My personal history.
I was born in Hilversum, Holland in 1953 and lived there for 24 years before migrating to Australia in early 1977. Hilversum is 30 km southeast of Amsterdam. Being the seventh of a musical family of twelve children, I always enjoyed listening to classical music and played the mouth harmonica at kindergarten age. A little later I had singing lessons and sang in our local church choir. By the time my voice broke, I channelled my musical interest in another direction. I played the soprano saxophone and held the first seat in Holland’s best known concert band for twelve years. I also played in a small ensemble of ten men for pleasure.
After completing primary school, I continued my education at technical school where I specialised in fitting and turning, carpentry and architecture. I became a carpenter in the building trade rebuilding National Trust and heritage buildings as well as building new modern buildings. The general atmosphere of the building industry and working in the harsh climatic conditions did not induce me to stay and hence searched for an alternative. My father, a senior sound technician in the studios of “Radio Hilversum”, suggested the piano trade to me.
In 1970 I became apprenticed as a piano technician-tuner and restorer with G.A.Goldschmeding in Amsterdam being Holland’s most prestigious piano house. The firm, established since 1872, had five branches throughout the country and employed some sixty full-time on-road tuners. Amsterdam was head office and head workshop, and twelve full-time technicians/tuners and cabinet makers were employed there, of which I was one. Every opportunity was given to me to learn the trade to its fullest extent and I became skilled in making soundboards, bridges and tuning pinblocks, cabinet making, French polishing, spinning copper-wound bass strings, action mechanism repairs, regulating grand and upright action mechanisms, tuning and voicing.
I was a keen and fast learner during my full-time employment and continued working most nights until very late, catching the last train home. I was even able to spend my Saturdays and holidays working and learning as the workshop supervisor and caretaker lived next door. During the same period, I also undertook a three-year evening course studying piano technology.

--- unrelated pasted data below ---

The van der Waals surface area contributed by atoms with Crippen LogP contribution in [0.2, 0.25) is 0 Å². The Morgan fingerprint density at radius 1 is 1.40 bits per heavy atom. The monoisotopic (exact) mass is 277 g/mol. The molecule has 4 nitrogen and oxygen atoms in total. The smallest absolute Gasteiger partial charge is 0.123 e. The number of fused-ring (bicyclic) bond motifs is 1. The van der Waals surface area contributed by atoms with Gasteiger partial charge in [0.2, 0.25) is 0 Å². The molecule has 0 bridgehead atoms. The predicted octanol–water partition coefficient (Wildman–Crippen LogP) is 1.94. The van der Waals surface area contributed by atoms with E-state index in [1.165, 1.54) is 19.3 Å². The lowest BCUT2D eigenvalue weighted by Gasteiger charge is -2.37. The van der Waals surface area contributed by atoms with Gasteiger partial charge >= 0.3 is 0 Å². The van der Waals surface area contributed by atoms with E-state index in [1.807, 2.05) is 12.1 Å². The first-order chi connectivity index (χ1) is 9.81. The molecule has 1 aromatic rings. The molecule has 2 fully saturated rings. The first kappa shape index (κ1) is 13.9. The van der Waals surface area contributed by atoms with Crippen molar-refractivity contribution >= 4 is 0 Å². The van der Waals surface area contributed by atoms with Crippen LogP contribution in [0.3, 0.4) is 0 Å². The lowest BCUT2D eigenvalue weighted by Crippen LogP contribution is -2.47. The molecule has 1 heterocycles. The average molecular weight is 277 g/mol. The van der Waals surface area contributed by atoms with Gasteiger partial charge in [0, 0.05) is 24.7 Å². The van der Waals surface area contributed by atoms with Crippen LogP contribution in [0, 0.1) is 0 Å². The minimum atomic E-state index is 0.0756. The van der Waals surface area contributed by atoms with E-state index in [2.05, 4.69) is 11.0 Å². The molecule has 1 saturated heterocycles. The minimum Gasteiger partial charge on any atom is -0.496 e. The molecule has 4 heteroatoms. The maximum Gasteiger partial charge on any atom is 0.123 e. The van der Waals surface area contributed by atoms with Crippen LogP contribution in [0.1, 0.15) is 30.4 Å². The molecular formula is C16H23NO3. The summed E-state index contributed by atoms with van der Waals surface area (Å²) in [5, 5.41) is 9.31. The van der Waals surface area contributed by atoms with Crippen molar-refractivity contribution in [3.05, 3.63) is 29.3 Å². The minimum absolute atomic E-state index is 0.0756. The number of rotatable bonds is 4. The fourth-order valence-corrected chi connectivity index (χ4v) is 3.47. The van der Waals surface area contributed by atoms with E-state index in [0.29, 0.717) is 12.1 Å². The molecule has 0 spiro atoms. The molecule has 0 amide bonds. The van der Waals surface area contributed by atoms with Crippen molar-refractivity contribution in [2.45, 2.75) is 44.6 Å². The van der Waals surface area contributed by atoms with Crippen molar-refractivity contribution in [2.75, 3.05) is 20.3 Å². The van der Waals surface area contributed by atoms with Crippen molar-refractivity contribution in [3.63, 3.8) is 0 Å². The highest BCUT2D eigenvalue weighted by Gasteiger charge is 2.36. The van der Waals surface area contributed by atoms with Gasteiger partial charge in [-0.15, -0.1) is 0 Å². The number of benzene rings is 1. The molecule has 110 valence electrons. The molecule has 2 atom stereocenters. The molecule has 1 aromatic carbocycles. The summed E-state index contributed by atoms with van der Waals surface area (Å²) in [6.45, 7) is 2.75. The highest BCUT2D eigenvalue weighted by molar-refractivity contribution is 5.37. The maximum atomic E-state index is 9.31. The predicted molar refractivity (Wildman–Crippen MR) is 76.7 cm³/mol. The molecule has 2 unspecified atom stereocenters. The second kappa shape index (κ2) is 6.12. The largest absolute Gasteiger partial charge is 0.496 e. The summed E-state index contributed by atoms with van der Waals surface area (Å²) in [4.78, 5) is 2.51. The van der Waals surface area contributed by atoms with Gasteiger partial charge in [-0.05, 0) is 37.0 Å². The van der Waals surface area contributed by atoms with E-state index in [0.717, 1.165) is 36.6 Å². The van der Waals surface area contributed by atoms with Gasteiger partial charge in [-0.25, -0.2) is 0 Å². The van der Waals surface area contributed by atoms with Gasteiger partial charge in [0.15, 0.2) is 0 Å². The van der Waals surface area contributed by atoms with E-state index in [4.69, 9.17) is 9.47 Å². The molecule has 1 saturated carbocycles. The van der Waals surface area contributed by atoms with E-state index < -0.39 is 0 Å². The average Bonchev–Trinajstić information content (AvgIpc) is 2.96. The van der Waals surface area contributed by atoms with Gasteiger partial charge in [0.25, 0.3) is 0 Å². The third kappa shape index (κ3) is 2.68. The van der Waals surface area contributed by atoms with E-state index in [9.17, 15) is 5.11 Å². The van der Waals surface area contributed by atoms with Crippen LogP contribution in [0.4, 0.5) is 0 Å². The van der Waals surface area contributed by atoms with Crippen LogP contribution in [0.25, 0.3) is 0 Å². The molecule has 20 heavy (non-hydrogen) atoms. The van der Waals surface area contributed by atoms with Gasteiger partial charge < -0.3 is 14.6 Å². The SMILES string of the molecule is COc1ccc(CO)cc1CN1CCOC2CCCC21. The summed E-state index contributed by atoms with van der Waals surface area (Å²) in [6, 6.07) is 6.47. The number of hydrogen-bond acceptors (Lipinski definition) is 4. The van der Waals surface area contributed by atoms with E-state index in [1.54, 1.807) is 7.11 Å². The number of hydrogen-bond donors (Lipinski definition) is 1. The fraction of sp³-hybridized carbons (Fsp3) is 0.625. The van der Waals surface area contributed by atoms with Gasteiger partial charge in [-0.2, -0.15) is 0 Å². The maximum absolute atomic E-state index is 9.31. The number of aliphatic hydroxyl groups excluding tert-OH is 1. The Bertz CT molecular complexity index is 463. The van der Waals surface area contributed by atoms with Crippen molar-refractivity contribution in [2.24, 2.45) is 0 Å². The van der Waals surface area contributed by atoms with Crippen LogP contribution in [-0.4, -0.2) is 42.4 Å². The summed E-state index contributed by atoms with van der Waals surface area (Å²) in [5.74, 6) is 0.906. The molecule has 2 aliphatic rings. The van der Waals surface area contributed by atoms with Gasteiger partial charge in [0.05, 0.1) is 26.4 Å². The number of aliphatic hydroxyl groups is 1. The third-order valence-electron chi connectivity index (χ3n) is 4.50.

Photo above: Ice-skating on the canals between centuries old windmills at the “Kinderdijk.”
After that time I was keen to expand my experience, resigning from Goldschmeding to become employed by H.Sierat in Hilversum. Sierat himself being the managing director, tuned for the Amsterdam Concertgebouw Orchestra, Conservatorium and television studios. His tuning standard was of the highest calibre and he was instrumental in refining my tuning skills to the same standard. I was a valued employee and became responsible for some thirty Steinway grand and upright pianos for the television studios in Hilversum and numerous grands and uprights for the Music College as well as private clients. After eight months of intense tuning, I gained tremendous experience but missed the variety of restoration work I had with Goldschmeding and consequently re-joined the firm.
I befriended a professional violin maker through the piano trade. He taught me his fine craft during all my evenings, weekends and holidays. There was unfortunately no opportunity for full-time employment in the violin trade in Holland. I was offered full-time employment in the violin trade in Adelaide and migrated, only able to speak a little English. Not long after, my employer closed his business and I became self-employed, continuing to this day violin and piano work.